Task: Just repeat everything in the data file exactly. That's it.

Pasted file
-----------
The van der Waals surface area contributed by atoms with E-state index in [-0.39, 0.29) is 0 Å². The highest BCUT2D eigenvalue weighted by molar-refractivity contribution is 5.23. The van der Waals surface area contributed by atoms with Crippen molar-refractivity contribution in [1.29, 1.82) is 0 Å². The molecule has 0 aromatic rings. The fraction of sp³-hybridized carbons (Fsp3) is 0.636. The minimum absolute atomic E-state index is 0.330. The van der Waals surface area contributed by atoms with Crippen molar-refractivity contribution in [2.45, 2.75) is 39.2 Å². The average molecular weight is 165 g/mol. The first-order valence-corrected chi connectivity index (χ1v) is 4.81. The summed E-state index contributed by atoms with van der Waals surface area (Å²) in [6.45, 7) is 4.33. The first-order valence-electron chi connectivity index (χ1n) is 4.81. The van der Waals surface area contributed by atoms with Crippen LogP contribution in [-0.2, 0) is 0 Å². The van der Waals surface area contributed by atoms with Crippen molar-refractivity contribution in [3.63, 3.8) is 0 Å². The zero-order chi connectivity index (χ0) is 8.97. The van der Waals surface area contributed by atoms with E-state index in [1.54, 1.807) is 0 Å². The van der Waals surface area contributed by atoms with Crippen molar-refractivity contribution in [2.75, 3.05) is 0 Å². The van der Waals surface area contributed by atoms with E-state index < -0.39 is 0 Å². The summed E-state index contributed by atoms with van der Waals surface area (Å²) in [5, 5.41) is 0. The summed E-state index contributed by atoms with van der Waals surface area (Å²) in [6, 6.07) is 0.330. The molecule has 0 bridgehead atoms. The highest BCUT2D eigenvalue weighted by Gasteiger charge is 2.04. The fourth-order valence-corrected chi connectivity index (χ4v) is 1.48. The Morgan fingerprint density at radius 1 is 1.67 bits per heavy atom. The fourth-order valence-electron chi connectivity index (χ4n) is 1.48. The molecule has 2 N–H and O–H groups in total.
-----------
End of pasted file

The van der Waals surface area contributed by atoms with E-state index in [-0.39, 0.29) is 0 Å². The highest BCUT2D eigenvalue weighted by molar-refractivity contribution is 5.23. The van der Waals surface area contributed by atoms with Crippen molar-refractivity contribution in [1.29, 1.82) is 0 Å². The molecule has 0 aromatic rings. The fraction of sp³-hybridized carbons (Fsp3) is 0.636. The minimum absolute atomic E-state index is 0.330. The van der Waals surface area contributed by atoms with Crippen molar-refractivity contribution in [2.45, 2.75) is 39.2 Å². The average molecular weight is 165 g/mol. The first-order valence-corrected chi connectivity index (χ1v) is 4.81. The summed E-state index contributed by atoms with van der Waals surface area (Å²) in [6.45, 7) is 4.33. The first-order valence-electron chi connectivity index (χ1n) is 4.81. The van der Waals surface area contributed by atoms with Crippen LogP contribution in [-0.2, 0) is 0 Å². The van der Waals surface area contributed by atoms with Crippen molar-refractivity contribution in [3.63, 3.8) is 0 Å². The zero-order chi connectivity index (χ0) is 8.97. The van der Waals surface area contributed by atoms with E-state index in [1.54, 1.807) is 0 Å². The van der Waals surface area contributed by atoms with Crippen molar-refractivity contribution in [2.75, 3.05) is 0 Å². The van der Waals surface area contributed by atoms with E-state index < -0.39 is 0 Å². The summed E-state index contributed by atoms with van der Waals surface area (Å²) in [5, 5.41) is 0. The summed E-state index contributed by atoms with van der Waals surface area (Å²) in [6, 6.07) is 0.330. The molecule has 0 bridgehead atoms. The highest BCUT2D eigenvalue weighted by Gasteiger charge is 2.04. The fourth-order valence-corrected chi connectivity index (χ4v) is 1.48. The Morgan fingerprint density at radius 1 is 1.67 bits per heavy atom. The fourth-order valence-electron chi connectivity index (χ4n) is 1.48. The molecule has 2 N–H and O–H groups in total.